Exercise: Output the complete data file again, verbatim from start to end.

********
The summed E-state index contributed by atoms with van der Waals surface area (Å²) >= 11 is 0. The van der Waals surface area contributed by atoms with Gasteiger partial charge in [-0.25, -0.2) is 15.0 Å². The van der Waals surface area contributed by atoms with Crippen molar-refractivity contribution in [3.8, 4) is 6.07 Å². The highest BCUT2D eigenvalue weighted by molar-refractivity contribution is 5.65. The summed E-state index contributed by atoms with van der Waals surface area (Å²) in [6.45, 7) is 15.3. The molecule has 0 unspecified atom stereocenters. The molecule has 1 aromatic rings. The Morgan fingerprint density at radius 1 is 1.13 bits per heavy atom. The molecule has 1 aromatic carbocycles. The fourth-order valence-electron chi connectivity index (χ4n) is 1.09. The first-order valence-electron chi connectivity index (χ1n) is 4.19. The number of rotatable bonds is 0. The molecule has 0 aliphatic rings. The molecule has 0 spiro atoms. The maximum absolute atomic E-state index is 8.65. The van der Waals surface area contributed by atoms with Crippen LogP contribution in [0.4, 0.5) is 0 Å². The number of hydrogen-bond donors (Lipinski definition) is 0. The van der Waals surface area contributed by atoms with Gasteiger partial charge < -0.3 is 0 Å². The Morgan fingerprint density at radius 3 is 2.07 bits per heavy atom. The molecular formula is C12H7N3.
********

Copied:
The summed E-state index contributed by atoms with van der Waals surface area (Å²) >= 11 is 0. The van der Waals surface area contributed by atoms with Gasteiger partial charge in [-0.25, -0.2) is 15.0 Å². The van der Waals surface area contributed by atoms with Crippen molar-refractivity contribution in [3.8, 4) is 6.07 Å². The highest BCUT2D eigenvalue weighted by molar-refractivity contribution is 5.65. The summed E-state index contributed by atoms with van der Waals surface area (Å²) in [6.45, 7) is 15.3. The molecule has 0 unspecified atom stereocenters. The molecule has 1 aromatic rings. The Morgan fingerprint density at radius 1 is 1.13 bits per heavy atom. The molecule has 1 aromatic carbocycles. The fourth-order valence-electron chi connectivity index (χ4n) is 1.09. The first-order valence-electron chi connectivity index (χ1n) is 4.19. The number of rotatable bonds is 0. The molecule has 0 aliphatic rings. The molecule has 0 spiro atoms. The maximum absolute atomic E-state index is 8.65. The van der Waals surface area contributed by atoms with Crippen LogP contribution in [0.4, 0.5) is 0 Å². The number of hydrogen-bond donors (Lipinski definition) is 0. The van der Waals surface area contributed by atoms with Gasteiger partial charge < -0.3 is 0 Å². The Morgan fingerprint density at radius 3 is 2.07 bits per heavy atom. The molecular formula is C12H7N3.